Photo: Spc. Gregory T. Summers, 3rd Armored B/US Army

A soldier, assigned to 4th Squadron, 2D Cavalry Regiment, fires a Polish RPG-7D rocket-propelled grenade alongside a Polish paratrooper from the 6th Airborne Brigade during live-fire training, part of Operation Atlantic Resolve, at Nowa Deba Training Area, Poland.

7 things people use every day that originated in the military
Photo: Capt. Spencer Garrison/US Army

U.S. Army Reserve Soldiers, assigned to the 416th Theater Engineer Command, conduct night land navigation during a Sapper Leader Course prerequisite training exercise on Camp San Luis Obispo Military Installation, Calif., July 15, 2015.

7 things people use every day that originated in the military
Photo: Master Sgt. Michel Sauret/US Army

NOW: More awesome military photos

OR: Watch civilians mangle the official title of the Afghanistan War

 

popular

5 problems infantry Marines will understand

Marine infantrymen thrive on hardship. Whether it’s training and deploying to austere environments, learning to do more with less, or figuring out how to catch Z’s anywhere, grunt life in the infantry is very different from the rest of the Marine Corps.


There are also some problems specific to the infantry community. We came up with five, but if you can think of some more, leave a comment.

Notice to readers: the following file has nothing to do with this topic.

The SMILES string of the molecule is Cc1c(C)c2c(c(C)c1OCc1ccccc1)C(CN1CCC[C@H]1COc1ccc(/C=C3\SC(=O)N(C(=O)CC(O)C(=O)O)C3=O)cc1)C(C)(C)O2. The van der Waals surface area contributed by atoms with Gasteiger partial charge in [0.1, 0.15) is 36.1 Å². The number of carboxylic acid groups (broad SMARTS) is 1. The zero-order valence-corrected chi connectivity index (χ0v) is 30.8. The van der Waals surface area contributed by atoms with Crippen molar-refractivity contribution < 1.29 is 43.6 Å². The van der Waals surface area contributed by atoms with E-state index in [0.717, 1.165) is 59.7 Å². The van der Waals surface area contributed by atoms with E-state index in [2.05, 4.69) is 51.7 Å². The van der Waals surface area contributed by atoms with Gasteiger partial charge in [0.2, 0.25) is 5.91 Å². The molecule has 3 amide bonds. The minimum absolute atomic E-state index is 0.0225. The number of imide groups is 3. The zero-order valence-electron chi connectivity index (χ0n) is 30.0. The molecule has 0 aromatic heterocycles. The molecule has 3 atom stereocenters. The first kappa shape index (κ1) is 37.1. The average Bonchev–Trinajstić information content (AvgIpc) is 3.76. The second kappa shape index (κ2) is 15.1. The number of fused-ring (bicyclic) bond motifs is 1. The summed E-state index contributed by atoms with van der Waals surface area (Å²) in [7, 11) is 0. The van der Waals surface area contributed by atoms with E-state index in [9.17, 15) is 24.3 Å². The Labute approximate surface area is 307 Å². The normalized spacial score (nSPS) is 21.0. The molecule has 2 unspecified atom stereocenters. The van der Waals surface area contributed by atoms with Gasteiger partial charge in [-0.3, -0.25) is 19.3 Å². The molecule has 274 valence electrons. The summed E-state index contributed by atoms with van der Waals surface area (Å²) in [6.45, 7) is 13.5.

7 things people use every day that originated in the military

1. Physical training often consists of “death runs” and they feel just like it sounds.

Physical training is a part of being a Marine, but it’s much more demanding as an infantryman. Life in the grunts usually means waking up early to go on a “death run,” which isn’t that far off the mark. While the Marine physical fitness test (PFT) has a timed three-mile run, grunts can expect to go way beyond that.

On “death runs” that I’ve personally been on — also known jokingly as “fun runs” — our platoon commander or platoon sergeant would take us on runs over the seven-mile mark at an insane pace. And for extra fun, sometimes we wore gas masks. Gotta love it.

2. Your platoon commander is guaranteed to get you completely lost at some point.

When he’s not running you into the dirt, your platoon commander is supposed to be planning missions and leading. But sometimes that means leading you into who-knows-where. It’s a running joke that second lieutenants are terrible at land navigation, but it’s not that far off. He’s guaranteed to get you lost at least once. Let’s just hope it only happens in training.

3. I hope you’re ready for the non-grunt company First Sergeant who wants to “get back to the basics.”

Infantry Marines hold the 0300 military occupational specialty, as do their officers with 0302. But since company first sergeants perform mostly administrative duty (compared to Master Sergeants who remain in their field), they aren’t required to hold the infantry MOS. Although plenty of them do come up from the infantry ranks, some come from completely unrelated fields.